Love Story: Melbourne Review
Avant-garde New Zealand filmmaker Florian Habicht puts himself in the picture for this self-referential documentary filmed on the streets of New York.
MELBOURNE - A beautiful woman exiting the Coney Island train carrying a piece of cake on a plate prompts German-born New Zealander Florian Habicht to fall in love and make a film in the meta hipster romance, Love Story.
While it doesn’t quite deliver on the Truffaut-esque whimsy of the opening scenes, Habicht’s dreamy-eyed vision and original ideas make this quasi-documentary, which scooped up a Best Feature Film gong at the Aotearoa Film & Television Awards, a natural for the international festival circuit. Following its run at the Melbourne International Film Festival, Love Story could easily find a berth with an adventurous distributor and prove a hit with young inner-city audiences.
Habicht, playing the part of both director and subject, outsources much of the screenwriting to the extroverted denizens of New York City, blurring the line between real and surreal as he films himself making a film about his own pursuit of the subway beauty, who turns out to be a Russian-born actress named Masha (Masha Yakovenko). Not sure how to woo her, this amiable stringbean in a porkpie hat takes to the streets to interview random people as to how the courtship – and the film – should proceed.
Naturally, everyone’s got an opinion and Habicht incorporates their suggestions into the storyline as love blooms with Masha, his muse and co-conspirator.
Typically poised and articulate, the Gothamites’ innate confidence contrasts with the wannabe Romeo’s angular goofiness. “Tourist,” mutters a female stockbroker whom Habicht accosts in the back of a cab. But she goes on to offer helpful seduction advice and even signs a release form on camera.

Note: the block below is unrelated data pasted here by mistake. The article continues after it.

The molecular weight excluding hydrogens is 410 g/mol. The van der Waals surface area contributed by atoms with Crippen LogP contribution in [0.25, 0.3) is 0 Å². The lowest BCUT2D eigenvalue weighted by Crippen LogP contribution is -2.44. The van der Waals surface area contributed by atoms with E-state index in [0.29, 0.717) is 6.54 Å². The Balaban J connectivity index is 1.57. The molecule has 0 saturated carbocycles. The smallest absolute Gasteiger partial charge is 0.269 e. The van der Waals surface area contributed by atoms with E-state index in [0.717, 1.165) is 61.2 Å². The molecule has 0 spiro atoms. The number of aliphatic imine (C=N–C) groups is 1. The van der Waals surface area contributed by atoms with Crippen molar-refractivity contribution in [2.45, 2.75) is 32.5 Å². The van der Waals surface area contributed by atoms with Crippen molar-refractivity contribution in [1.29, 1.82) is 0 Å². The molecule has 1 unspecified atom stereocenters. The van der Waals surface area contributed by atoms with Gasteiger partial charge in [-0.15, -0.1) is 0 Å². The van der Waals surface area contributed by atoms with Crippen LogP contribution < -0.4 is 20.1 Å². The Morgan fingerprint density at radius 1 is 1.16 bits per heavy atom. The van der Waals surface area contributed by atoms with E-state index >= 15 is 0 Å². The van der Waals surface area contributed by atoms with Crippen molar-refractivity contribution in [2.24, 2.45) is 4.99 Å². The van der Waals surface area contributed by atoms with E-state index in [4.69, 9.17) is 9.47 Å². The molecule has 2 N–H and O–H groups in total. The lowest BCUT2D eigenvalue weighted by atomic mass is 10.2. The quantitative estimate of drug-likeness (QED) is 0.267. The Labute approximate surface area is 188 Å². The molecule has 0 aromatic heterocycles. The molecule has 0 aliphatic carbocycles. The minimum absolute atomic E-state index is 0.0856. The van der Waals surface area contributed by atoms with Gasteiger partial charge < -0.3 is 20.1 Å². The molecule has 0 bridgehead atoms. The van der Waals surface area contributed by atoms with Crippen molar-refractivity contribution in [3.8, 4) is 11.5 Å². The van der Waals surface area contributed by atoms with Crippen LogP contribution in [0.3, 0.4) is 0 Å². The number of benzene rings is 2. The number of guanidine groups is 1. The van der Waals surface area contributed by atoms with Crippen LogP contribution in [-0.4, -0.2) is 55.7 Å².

A psychic is consulted and the filmmaker’s father Frank, himself an acclaimed photographer, appears via Skype with some wise counsel regarding the inclusion of a Michael Jackson impersonator.
Some of the developments are disappointingly predictable – a bout of impotence, a condom breaking, post-coital fireworks – and others are wonderfully off-the-wall (see the way in which a particular body quirk of Habicht’s boosts the faux couple’s intimacy.)
Habicht has carved a reputation in New Zealand for arty eccentricity mixed with boundless curiosity in films like 2003’s Grimm-inspired musical fairytale Woodenhead and offbeat documentaries Kaikohe Demolition and Land of the Long White Cloud. The high-energy flakiness of New York City makes it the perfect playground for him.
Cinematographer Maria Ines Manchego shoots the acted-out part of the love story with flair, while the interspersed interviews are shot guerrilla-style with a handheld camera. An old-fashioned jazzy score enhances the sense of this summer-in-the-city romance also serving as a Woody Allen-type love letter to the Big Apple.
Venue: Melbourne International Film Festival
Production company: Pictures for Anna
Cast: Masha Yakovenko, Florian Habicht, Frank Habicht and the people of NYC
Director: Florian Habicht
Screenwriters: Florian Habicht, Peter O’Donoghue and the people of NYC
Producer: Florian Habicht
Director of photography: Maria Ines Manchego
Editor: Peter O'Donoghue
Sales: Metropolis Film, New Zealand
No MPAA rating, 91 minutes